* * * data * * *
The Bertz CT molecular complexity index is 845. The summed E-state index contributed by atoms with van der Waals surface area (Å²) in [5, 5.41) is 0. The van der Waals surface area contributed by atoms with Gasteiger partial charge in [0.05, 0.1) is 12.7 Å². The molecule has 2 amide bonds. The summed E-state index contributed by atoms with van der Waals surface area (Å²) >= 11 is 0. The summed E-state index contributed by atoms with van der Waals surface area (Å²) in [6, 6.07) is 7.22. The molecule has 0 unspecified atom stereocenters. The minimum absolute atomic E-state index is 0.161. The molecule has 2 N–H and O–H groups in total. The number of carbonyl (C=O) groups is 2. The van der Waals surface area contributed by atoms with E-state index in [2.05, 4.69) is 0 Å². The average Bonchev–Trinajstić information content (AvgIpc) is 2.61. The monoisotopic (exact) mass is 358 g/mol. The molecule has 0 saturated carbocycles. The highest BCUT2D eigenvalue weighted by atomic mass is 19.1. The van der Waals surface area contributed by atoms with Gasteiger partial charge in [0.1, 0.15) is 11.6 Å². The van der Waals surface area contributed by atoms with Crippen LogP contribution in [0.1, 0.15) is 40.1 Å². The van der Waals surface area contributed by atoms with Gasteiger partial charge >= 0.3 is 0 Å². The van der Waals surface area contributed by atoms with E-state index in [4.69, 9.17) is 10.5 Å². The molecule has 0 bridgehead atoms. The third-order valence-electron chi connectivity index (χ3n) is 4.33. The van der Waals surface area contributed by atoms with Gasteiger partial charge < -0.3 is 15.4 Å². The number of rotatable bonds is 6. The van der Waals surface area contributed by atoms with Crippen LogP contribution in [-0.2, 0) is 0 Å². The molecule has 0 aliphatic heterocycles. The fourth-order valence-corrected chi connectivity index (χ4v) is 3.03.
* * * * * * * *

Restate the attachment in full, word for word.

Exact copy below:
The Bertz CT molecular complexity index is 845. The summed E-state index contributed by atoms with van der Waals surface area (Å²) in [5, 5.41) is 0. The van der Waals surface area contributed by atoms with Gasteiger partial charge in [0.05, 0.1) is 12.7 Å². The molecule has 2 amide bonds. The summed E-state index contributed by atoms with van der Waals surface area (Å²) >= 11 is 0. The summed E-state index contributed by atoms with van der Waals surface area (Å²) in [6, 6.07) is 7.22. The molecule has 0 unspecified atom stereocenters. The minimum absolute atomic E-state index is 0.161. The molecule has 2 N–H and O–H groups in total. The number of carbonyl (C=O) groups is 2. The van der Waals surface area contributed by atoms with E-state index in [2.05, 4.69) is 0 Å². The average Bonchev–Trinajstić information content (AvgIpc) is 2.61. The monoisotopic (exact) mass is 358 g/mol. The molecule has 0 saturated carbocycles. The highest BCUT2D eigenvalue weighted by atomic mass is 19.1. The van der Waals surface area contributed by atoms with Gasteiger partial charge in [0.1, 0.15) is 11.6 Å². The van der Waals surface area contributed by atoms with Crippen LogP contribution in [0.1, 0.15) is 40.1 Å². The van der Waals surface area contributed by atoms with Gasteiger partial charge >= 0.3 is 0 Å². The van der Waals surface area contributed by atoms with E-state index in [4.69, 9.17) is 10.5 Å². The molecule has 0 bridgehead atoms. The third-order valence-electron chi connectivity index (χ3n) is 4.33. The van der Waals surface area contributed by atoms with Gasteiger partial charge < -0.3 is 15.4 Å². The number of rotatable bonds is 6. The van der Waals surface area contributed by atoms with Crippen LogP contribution in [-0.2, 0) is 0 Å². The molecule has 0 aliphatic heterocycles. The fourth-order valence-corrected chi connectivity index (χ4v) is 3.03.